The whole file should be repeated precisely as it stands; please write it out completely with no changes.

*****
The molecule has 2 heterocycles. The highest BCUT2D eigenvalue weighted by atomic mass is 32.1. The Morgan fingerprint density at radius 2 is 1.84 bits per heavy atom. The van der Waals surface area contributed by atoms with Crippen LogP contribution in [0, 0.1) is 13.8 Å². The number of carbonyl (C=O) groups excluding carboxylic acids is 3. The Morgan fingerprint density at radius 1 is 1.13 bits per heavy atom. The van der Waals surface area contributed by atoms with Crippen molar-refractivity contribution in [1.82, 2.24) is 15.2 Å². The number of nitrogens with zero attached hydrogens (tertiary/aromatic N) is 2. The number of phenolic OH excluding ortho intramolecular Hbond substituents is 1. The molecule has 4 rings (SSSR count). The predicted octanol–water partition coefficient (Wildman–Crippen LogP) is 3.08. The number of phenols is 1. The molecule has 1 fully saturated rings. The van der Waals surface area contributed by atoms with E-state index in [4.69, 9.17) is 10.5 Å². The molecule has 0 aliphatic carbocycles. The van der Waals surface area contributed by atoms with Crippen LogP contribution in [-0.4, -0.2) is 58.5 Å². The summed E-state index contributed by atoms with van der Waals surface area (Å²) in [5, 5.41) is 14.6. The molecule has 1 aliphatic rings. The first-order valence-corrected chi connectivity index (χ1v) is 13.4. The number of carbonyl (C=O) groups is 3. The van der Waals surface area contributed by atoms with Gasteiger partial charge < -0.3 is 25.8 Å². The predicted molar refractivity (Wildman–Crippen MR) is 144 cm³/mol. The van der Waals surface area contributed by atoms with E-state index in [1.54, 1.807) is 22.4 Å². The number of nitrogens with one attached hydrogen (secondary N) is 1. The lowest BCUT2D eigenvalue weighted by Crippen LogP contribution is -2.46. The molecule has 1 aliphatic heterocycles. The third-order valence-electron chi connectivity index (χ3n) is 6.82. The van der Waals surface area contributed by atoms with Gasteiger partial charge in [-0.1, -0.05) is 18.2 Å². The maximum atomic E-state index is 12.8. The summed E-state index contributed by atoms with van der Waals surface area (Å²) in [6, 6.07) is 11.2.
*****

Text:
The molecule has 2 heterocycles. The highest BCUT2D eigenvalue weighted by atomic mass is 32.1. The Morgan fingerprint density at radius 2 is 1.84 bits per heavy atom. The van der Waals surface area contributed by atoms with Crippen LogP contribution in [0, 0.1) is 13.8 Å². The number of carbonyl (C=O) groups excluding carboxylic acids is 3. The Morgan fingerprint density at radius 1 is 1.13 bits per heavy atom. The van der Waals surface area contributed by atoms with Crippen molar-refractivity contribution in [1.82, 2.24) is 15.2 Å². The number of nitrogens with zero attached hydrogens (tertiary/aromatic N) is 2. The number of phenolic OH excluding ortho intramolecular Hbond substituents is 1. The molecule has 4 rings (SSSR count). The predicted octanol–water partition coefficient (Wildman–Crippen LogP) is 3.08. The number of phenols is 1. The molecule has 1 fully saturated rings. The van der Waals surface area contributed by atoms with E-state index in [4.69, 9.17) is 10.5 Å². The molecule has 0 aliphatic carbocycles. The van der Waals surface area contributed by atoms with Crippen LogP contribution in [-0.4, -0.2) is 58.5 Å². The summed E-state index contributed by atoms with van der Waals surface area (Å²) in [5, 5.41) is 14.6. The molecule has 1 aliphatic rings. The first-order valence-corrected chi connectivity index (χ1v) is 13.4. The number of carbonyl (C=O) groups is 3. The van der Waals surface area contributed by atoms with Gasteiger partial charge < -0.3 is 25.8 Å². The predicted molar refractivity (Wildman–Crippen MR) is 144 cm³/mol. The van der Waals surface area contributed by atoms with E-state index in [1.54, 1.807) is 22.4 Å². The number of nitrogens with one attached hydrogen (secondary N) is 1. The lowest BCUT2D eigenvalue weighted by Crippen LogP contribution is -2.46. The molecule has 1 aliphatic heterocycles. The third-order valence-electron chi connectivity index (χ3n) is 6.82. The van der Waals surface area contributed by atoms with Gasteiger partial charge in [-0.1, -0.05) is 18.2 Å². The maximum atomic E-state index is 12.8. The summed E-state index contributed by atoms with van der Waals surface area (Å²) in [6, 6.07) is 11.2.